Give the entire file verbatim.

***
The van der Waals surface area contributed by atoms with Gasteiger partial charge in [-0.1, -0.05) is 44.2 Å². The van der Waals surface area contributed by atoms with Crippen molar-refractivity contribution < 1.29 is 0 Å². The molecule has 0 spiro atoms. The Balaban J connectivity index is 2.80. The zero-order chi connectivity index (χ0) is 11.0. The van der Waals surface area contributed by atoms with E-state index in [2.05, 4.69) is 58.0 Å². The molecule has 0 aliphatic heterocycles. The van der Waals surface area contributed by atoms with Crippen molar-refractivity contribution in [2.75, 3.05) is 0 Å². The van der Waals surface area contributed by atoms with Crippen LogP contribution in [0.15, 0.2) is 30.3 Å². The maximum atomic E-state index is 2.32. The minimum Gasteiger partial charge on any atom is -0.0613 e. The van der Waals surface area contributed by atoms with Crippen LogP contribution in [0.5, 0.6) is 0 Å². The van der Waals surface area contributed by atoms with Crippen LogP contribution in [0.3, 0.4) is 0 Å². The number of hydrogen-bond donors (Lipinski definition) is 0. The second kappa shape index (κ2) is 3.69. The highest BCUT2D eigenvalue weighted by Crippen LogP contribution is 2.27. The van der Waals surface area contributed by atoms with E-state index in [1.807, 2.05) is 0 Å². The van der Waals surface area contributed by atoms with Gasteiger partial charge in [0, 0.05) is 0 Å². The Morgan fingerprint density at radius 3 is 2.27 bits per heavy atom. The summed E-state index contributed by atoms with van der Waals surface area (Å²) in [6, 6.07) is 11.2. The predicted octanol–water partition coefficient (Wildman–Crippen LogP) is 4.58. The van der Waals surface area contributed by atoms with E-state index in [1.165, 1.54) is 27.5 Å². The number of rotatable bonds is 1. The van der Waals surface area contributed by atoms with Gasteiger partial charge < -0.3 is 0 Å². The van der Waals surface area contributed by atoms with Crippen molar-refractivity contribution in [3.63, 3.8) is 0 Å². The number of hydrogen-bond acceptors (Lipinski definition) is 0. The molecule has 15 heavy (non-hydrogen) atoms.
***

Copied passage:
The van der Waals surface area contributed by atoms with Gasteiger partial charge in [-0.1, -0.05) is 44.2 Å². The van der Waals surface area contributed by atoms with Crippen molar-refractivity contribution < 1.29 is 0 Å². The molecule has 0 spiro atoms. The Balaban J connectivity index is 2.80. The zero-order chi connectivity index (χ0) is 11.0. The van der Waals surface area contributed by atoms with E-state index in [2.05, 4.69) is 58.0 Å². The molecule has 0 aliphatic heterocycles. The van der Waals surface area contributed by atoms with Crippen molar-refractivity contribution in [2.75, 3.05) is 0 Å². The van der Waals surface area contributed by atoms with Crippen LogP contribution in [0.15, 0.2) is 30.3 Å². The maximum atomic E-state index is 2.32. The minimum Gasteiger partial charge on any atom is -0.0613 e. The van der Waals surface area contributed by atoms with Crippen LogP contribution in [0.5, 0.6) is 0 Å². The van der Waals surface area contributed by atoms with Crippen LogP contribution in [0.3, 0.4) is 0 Å². The number of hydrogen-bond donors (Lipinski definition) is 0. The second kappa shape index (κ2) is 3.69. The highest BCUT2D eigenvalue weighted by Crippen LogP contribution is 2.27. The van der Waals surface area contributed by atoms with E-state index in [1.807, 2.05) is 0 Å². The van der Waals surface area contributed by atoms with Gasteiger partial charge in [0, 0.05) is 0 Å². The Morgan fingerprint density at radius 3 is 2.27 bits per heavy atom. The summed E-state index contributed by atoms with van der Waals surface area (Å²) in [6, 6.07) is 11.2. The predicted octanol–water partition coefficient (Wildman–Crippen LogP) is 4.58. The van der Waals surface area contributed by atoms with E-state index in [1.165, 1.54) is 27.5 Å². The number of rotatable bonds is 1. The van der Waals surface area contributed by atoms with Gasteiger partial charge < -0.3 is 0 Å². The van der Waals surface area contributed by atoms with Crippen molar-refractivity contribution in [3.63, 3.8) is 0 Å². The number of hydrogen-bond acceptors (Lipinski definition) is 0. The molecule has 15 heavy (non-hydrogen) atoms.